China’s yuan eases slightly, ending two days of gains against greenback
The Chinese yuan traded slightly lower on Thursday morning, sliding after two consecutive days of gains and reversing from a stronger daily fix for the currency by China’s central bank.
The onshore yuan in Shanghai was down 45 basis points or 0.07 per cent to 6.6805 per US dollar after rising for two days in a row. The offshore yuan in Hong Kong fell 0.1 per cent or 68 pips to 6.6837 against the green back.
The declines came as the People’s Bank of China on Thursday set the yuan reference point at 6.6872 against the US dollar, up 74 basis points or 0.11 per cent than on Wednesday, reflecting the strongest level this week.
In Japan, the yen extended its depreciation for a second consecutive day, easing 0.37 per cent to 107.21 against the US dollar, its weakest level since June 7. Japanese media Kyodo reported that the government is planning to launch a stimulus package which worth at least 20 trillion yen (HK$1.4 trillion).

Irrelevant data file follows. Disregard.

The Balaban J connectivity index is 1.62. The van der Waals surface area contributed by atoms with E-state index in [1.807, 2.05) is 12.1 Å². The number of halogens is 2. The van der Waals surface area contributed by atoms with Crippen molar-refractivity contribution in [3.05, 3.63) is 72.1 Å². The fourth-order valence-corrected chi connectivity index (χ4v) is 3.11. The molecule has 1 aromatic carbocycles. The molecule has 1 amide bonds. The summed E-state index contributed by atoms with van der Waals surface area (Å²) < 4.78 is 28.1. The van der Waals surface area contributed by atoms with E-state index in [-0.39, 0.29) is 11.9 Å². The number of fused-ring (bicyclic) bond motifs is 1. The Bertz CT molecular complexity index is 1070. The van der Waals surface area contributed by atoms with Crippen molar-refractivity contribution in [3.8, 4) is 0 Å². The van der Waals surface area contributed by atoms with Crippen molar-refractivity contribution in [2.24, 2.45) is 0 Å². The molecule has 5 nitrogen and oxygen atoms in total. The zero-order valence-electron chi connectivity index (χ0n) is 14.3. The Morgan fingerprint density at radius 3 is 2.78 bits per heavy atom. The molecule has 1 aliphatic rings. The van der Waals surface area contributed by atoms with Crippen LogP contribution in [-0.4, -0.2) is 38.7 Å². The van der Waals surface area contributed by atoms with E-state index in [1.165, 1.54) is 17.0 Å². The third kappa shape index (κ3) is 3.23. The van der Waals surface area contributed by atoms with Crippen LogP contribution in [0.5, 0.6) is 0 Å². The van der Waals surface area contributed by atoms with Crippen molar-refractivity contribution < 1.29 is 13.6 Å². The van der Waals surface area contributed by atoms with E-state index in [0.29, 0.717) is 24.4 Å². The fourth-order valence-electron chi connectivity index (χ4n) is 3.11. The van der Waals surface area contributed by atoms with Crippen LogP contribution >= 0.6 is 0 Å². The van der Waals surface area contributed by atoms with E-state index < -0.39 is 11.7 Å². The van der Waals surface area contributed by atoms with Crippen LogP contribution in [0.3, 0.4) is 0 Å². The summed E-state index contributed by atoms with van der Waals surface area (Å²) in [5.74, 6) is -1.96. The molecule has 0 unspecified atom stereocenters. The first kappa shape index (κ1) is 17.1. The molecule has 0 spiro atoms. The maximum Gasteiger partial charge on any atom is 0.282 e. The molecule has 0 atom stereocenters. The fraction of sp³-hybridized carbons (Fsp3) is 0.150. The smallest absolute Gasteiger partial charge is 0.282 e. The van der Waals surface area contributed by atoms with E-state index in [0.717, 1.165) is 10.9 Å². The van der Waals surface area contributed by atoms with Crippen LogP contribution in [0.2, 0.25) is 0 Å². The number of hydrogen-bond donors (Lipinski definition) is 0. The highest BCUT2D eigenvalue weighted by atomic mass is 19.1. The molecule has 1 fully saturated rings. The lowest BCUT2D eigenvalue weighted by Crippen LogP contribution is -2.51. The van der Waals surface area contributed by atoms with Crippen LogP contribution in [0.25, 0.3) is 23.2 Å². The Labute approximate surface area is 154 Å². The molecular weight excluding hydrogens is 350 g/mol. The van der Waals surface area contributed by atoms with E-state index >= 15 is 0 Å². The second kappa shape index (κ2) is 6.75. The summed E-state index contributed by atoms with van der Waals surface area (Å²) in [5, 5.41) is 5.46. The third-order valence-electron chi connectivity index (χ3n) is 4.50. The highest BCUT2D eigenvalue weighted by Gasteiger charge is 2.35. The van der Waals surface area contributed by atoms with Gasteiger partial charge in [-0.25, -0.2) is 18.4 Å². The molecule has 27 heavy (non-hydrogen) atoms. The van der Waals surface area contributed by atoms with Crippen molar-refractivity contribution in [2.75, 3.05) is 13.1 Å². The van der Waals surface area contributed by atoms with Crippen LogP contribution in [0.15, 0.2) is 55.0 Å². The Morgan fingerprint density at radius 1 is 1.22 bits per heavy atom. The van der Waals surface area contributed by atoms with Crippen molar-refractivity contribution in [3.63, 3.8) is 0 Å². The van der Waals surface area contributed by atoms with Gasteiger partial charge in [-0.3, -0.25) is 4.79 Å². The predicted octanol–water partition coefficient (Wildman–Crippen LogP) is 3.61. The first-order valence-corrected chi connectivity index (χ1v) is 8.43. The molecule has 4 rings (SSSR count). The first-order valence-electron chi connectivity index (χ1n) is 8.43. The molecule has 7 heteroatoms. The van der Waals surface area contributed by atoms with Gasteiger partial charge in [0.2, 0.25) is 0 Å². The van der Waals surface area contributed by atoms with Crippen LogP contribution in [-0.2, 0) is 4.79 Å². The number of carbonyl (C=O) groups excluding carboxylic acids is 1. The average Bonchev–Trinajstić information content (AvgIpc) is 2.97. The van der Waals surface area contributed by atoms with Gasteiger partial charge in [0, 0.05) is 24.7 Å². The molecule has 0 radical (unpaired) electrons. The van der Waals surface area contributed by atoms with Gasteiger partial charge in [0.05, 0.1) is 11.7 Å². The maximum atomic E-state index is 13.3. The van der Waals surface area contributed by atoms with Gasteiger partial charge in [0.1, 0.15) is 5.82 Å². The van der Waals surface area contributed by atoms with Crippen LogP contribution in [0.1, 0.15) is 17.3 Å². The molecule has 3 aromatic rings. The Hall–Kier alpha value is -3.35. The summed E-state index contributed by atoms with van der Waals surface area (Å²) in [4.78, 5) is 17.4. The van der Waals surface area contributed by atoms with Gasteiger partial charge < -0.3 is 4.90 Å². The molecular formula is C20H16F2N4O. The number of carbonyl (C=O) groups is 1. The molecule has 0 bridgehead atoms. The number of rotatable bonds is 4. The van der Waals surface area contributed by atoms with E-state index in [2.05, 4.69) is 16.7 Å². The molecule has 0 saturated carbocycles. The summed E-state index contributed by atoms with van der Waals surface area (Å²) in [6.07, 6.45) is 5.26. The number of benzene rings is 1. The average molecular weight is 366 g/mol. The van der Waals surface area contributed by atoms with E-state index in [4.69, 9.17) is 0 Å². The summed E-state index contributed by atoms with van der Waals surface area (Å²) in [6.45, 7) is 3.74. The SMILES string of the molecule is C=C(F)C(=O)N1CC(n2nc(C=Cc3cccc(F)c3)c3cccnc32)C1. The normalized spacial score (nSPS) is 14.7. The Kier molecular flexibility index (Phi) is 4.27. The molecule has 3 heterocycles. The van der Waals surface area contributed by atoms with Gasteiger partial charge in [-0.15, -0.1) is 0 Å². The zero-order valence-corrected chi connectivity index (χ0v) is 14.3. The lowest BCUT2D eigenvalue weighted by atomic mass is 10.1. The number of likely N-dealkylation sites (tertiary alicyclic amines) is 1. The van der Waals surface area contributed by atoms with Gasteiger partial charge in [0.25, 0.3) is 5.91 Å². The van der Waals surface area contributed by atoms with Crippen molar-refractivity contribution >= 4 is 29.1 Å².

The report, said the government, led by prime minister Shizo Abe, will seek cabinet approval in August to launch the stimulus.
Separately, the Bank of Japan will have a monetary policy meetings on July 28 to 29.
“There still are expectations for helicopter money among some market participants, making it hard for the central bank to respond appropriately. Notably, experience over the past six months indicates that caution is warranted for potential yen appreciation and stock market weakness after the monetary policy meeting,” Daiwa Securities analyst Eiji Kinouchi wrote in a note.
In other trading, the British pound gained 0.06 per cent to US$1.3216 on Thursday morning with the euro rising 0.04 per cent to US$1.1017, ahead of a European Central Bank meeting on Thursday.
“Following the Bank of England’s decision last week to leave policy unchanged, this meeting might well be a non-event policy-wise, with the Governing Council perhaps content to wait until September’s meeting – when it will have new updated forecasts – before deciding whether to act again,” Daiwa Capital Markets’ economic research team wrote in a note.